Try to match any brickwork and render details with your existing building so that it looks like an integral part, not an add on.
How long will the work take?
This is a very common question and, of course, the answer varies. As a rough guide: experienced fitters should take 3-4 days. For a DIY enthusiast it will probably take 2-3 weekends.
You will need to put blinds in the conservatory to reduce glare and heat build up. They will also reduce any damage caused by the UV light fading furniture and carpets.
It used to be that choosing the right windows for your home involved nothing more than simply selecting a frame you liked and letting the contractors take care of the work. But nowadays, choosing windows means giving a lot of thought not only to aesthetics, but to energy efficiency and the heating and cooling credentials of a particular type of window. Windows have the power to dramatically improve the energy efficiency of your entire home, lowering your electricity bills, offering superb insulation – and overhauling your décor in the process.
But how do you go about selecting the right windows for your home? Unfortunately, there’s no one-size-fits-all guide – you’ll need to take many individual factors into account. However, there is a list of steps you can take to make sure you’ve chosen the best windows for yourself and your home. Read on…
Why should I change my windows?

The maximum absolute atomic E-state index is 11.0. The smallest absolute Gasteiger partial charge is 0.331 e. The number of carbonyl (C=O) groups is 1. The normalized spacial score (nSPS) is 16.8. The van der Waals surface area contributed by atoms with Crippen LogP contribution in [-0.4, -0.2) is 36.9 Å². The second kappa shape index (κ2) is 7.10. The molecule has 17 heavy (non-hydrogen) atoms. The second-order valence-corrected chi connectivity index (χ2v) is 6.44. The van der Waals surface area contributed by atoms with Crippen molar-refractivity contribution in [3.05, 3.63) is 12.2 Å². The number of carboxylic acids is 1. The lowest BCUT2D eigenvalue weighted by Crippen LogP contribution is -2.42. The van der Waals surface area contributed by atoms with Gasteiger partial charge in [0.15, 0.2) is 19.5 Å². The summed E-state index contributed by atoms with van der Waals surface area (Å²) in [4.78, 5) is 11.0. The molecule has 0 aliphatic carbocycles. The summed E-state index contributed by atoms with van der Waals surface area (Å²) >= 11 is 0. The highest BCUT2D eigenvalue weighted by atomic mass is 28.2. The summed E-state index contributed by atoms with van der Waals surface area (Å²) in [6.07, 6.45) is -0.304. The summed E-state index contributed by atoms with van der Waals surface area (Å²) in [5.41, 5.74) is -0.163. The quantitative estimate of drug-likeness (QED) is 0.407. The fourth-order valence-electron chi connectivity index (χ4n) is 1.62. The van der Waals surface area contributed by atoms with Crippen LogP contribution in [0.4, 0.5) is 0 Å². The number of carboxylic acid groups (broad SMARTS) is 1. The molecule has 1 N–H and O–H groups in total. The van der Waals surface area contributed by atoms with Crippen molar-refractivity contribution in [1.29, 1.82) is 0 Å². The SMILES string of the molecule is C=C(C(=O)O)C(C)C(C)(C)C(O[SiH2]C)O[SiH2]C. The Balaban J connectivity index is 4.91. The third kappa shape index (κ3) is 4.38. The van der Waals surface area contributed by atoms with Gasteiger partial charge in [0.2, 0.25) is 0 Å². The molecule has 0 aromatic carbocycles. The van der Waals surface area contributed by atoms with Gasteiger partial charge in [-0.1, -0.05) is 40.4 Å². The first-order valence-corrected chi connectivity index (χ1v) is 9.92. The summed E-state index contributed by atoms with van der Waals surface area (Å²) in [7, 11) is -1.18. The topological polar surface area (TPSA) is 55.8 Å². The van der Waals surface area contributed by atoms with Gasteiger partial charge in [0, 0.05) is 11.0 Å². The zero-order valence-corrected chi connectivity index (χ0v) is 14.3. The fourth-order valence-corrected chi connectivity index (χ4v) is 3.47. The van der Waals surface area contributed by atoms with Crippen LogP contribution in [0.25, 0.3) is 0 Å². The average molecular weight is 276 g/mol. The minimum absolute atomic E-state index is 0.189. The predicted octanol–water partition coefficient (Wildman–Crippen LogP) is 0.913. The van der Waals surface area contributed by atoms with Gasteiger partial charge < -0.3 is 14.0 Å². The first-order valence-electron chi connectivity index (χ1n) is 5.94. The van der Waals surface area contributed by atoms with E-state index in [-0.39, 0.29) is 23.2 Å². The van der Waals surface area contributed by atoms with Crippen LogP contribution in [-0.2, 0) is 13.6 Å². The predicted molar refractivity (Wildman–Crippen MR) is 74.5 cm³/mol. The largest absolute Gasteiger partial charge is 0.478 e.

There are many reasons why you might want to overhaul your windows. Perhaps you’re concerned about energy savings, or maybe you’re looking to spruce up your interiors with some new frames. Some older, wood-framed windows can experience issues with damp and mould if they’ve not been maintained properly, and windows that haven’t been used for a while can be troublesome to open and close.
Brand new windows, or replacement windows?
First off, you’ll need to make an important decision: are you going to invest in totally new windows, or simply replace the ones that you already have? Here are the pros and cons of both:
- Pros of new windows: you’ll have total control over your windows – not only when it comes to dictating frames and materials, but also when it comes to deciding the shapes and sizes of your windows.
- Cons of new windows: if you’re planning to change the shape of your windows, as well as installing new frames, it’s likely that the window price will be higher, purely because of the additional labour involved. It may also take longer, so if you’re looking for a quick fix, you might consider the alternative.